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J.D. Power: Customer satisfaction bottoms out at NYC metro airports

LaGuardia ranked dead last among 24 "large" airports nationwide, scoring a 678 out of 1,000.

An undated photo shows a plane near LaGuardia

An undated photo shows a plane near LaGuardia Airport. Photo Credit: Uli Seit

New York and New Jersey's three main airports ranked among the lowest nationwide in customer satisfaction, according to a new survey released Wednesday by J.D. Power.

LaGuardia Airport ranked dead last in the survey among 24 "large" airports nationwide — which move between 10 million and 32.4 million passengers annually — scoring 678 out of 1,000 points in overall customer satisfaction.

Newark Liberty International Airport finished last among 19 "mega" airports handling more than 32.5 million passengers annually with a score of 701. Kennedy Airport performed marginally better in the category, ranking 14th with a score of 752.

Michael Taylor, travel practice lead at J.D. Power who organized the survey research, said commuters generally find New York area airports to be outdated, difficult to access and with inadequate amenities, such as restaurants and retail stores.

"It will take a lot of time and a lot of money to turn around these airports and make them the types of facilities that they should have been 20 years ago," Taylor said.

The Port Authority, which runs LaGuardia, JFK and Newark, said that together with the private sector it had committed roughly $28 million to modernize the three airports.

“This includes the construction of entirely new terminals, upgraded runways/taxiways and improved roadways as part of the complete redevelopment of LaGuardia Airport, the Terminal One project at Newark Liberty Airport, and advancement of the JFK Vision Plan," the Port Authority said in a statement.  

"Additionally, we have launched partnerships with various airport stakeholders to introduce new technologies and concessions, facility enhancements, including restroom upgrades, new retail opportunities and other amenities — all part of our effort to significantly enhance the customer experience for travelers while we are in the process of modernizing our airports.”

The 13th annual North America Airport Satisfaction Study measures traveler satisfaction among key factors, including terminal facilities, airport accessibility, security check, baggage claim, check-in/baggage check and food, beverage and retail.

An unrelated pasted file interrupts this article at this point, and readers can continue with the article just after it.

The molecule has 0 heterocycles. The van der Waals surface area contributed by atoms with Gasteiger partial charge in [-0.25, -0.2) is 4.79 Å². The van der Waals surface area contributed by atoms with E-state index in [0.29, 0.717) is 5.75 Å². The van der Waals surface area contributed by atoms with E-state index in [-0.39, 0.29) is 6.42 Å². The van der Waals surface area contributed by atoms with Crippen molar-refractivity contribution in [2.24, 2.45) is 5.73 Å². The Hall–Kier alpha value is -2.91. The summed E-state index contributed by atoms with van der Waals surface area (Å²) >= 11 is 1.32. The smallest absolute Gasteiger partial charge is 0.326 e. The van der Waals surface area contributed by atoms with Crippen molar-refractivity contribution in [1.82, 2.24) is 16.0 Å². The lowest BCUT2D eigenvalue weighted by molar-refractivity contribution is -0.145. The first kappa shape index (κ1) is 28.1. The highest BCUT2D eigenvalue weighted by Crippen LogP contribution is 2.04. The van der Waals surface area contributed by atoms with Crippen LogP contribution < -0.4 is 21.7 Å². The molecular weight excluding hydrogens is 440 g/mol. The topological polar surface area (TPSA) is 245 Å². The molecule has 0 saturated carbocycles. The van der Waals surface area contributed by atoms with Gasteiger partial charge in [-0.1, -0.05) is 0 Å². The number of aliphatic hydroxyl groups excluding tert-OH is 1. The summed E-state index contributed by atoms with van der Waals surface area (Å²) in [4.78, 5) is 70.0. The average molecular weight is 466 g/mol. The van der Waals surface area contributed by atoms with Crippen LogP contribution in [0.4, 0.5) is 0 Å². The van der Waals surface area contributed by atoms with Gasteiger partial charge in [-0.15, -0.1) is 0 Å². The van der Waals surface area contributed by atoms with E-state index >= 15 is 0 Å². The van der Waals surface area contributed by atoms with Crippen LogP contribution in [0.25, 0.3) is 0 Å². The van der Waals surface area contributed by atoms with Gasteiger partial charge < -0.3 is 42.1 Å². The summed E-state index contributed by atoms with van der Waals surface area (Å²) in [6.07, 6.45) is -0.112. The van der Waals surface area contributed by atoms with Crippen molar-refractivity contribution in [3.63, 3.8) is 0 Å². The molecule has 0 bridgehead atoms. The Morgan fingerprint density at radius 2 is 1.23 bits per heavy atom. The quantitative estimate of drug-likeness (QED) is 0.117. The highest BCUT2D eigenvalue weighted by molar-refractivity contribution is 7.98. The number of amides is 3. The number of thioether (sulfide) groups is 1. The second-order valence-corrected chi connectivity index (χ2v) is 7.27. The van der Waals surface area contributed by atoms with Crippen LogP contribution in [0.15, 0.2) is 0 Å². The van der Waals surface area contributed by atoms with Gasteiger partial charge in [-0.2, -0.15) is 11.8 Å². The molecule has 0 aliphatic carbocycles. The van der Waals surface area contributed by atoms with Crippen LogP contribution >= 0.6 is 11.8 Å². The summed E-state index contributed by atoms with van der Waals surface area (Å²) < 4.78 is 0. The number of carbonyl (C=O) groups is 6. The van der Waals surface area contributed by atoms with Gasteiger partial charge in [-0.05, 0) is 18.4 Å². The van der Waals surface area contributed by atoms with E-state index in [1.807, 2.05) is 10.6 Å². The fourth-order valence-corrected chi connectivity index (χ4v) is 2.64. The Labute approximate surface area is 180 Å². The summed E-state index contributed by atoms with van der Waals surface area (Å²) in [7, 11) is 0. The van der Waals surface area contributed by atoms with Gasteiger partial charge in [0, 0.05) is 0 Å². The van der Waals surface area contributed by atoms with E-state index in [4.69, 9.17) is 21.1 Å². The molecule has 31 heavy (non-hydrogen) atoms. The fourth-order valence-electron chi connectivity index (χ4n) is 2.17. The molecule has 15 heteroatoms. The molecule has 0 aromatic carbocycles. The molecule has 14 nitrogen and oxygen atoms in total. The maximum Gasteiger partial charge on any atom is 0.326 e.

The survey, conducted between September 2017 and September 2018, is based on the responses of more than 40,000 North American travelers who visited at least one domestic airport. 

The survey does not cover smaller local airports such as Long Island MacArthur in Ronkonkoma or Republic in East Farmingdale.

While New York and New Jersey airports fared poorly in the survey, air passenger satisfaction at larger airports across the country  ticked up 12 points, compared  with the 2017 report, reaching an all-time high of 761, J.D. Power found. 

Despite record-high passenger volumes nationwide and billion-dollar construction projects in major hubs, such as Boston, Los Angeles and Chicago, passengers said airports were performing better at security check-in lines and providing a better selection of food and commercial activities. 

The highest grades went to airports in Las Vegas, Orlando, Dallas, Buffalo, Indianapolis and Orange County, Califonia, the survey found.

LaGuardia, which is undergoing an $8 billion renovation, had the lowest score among airports of any size, with poor rankings for accessibility and terminal facilities, Taylor said. The upgrades will include a new Delta Air Lines terminal and an AirTrain to connect the airport to the Long Island Rail Road and subway system to move passengers from midtown Manhattan.

"At this point LaGuardia is more of a construction site than an airport," Taylor said.

Visitors flying into LaGuardia on Wednesday were underwhelmed by what they described as a confusing, dimly lit airport. 

“It’s dark and dank,” said Holly Kouns, in town from Dallas to celebrate her 30th birthday. “Something like raising the short ceilings could mean a lot.”

Kouns’ trip was far from over. She was waiting for public transportation to get to Williamsburg, Brooklyn — a trip that would take more than an hour by bus and subway. 

Jason Rios, 35, a school curriculum designer from the Upper East Side, said LaGuardia needs better dining options.

“The best places to eat are before security checkpoints,” he said, “unless you’re in the mood for a pretzel.”

A volunteer information specialist at LaGuardia, Sunday Colom, concedes the airport is in serious need of a modernization but is hopeful the renovations will transform its look and reputation. 

“With all the construction happening, it can be confusing, and it does put people out of the way a little bit,” Colom said. “But when the new airport opens, it’s going to be magnificent. It’ll look right out of 'The Jetsons'.”

JFK is undergoing an upgrade of its terminals, rail and road access.  At Newark, state officials are overhauling  the oldest terminal, building a new million-square-foot terminal and a 3,000-car parking garage. 

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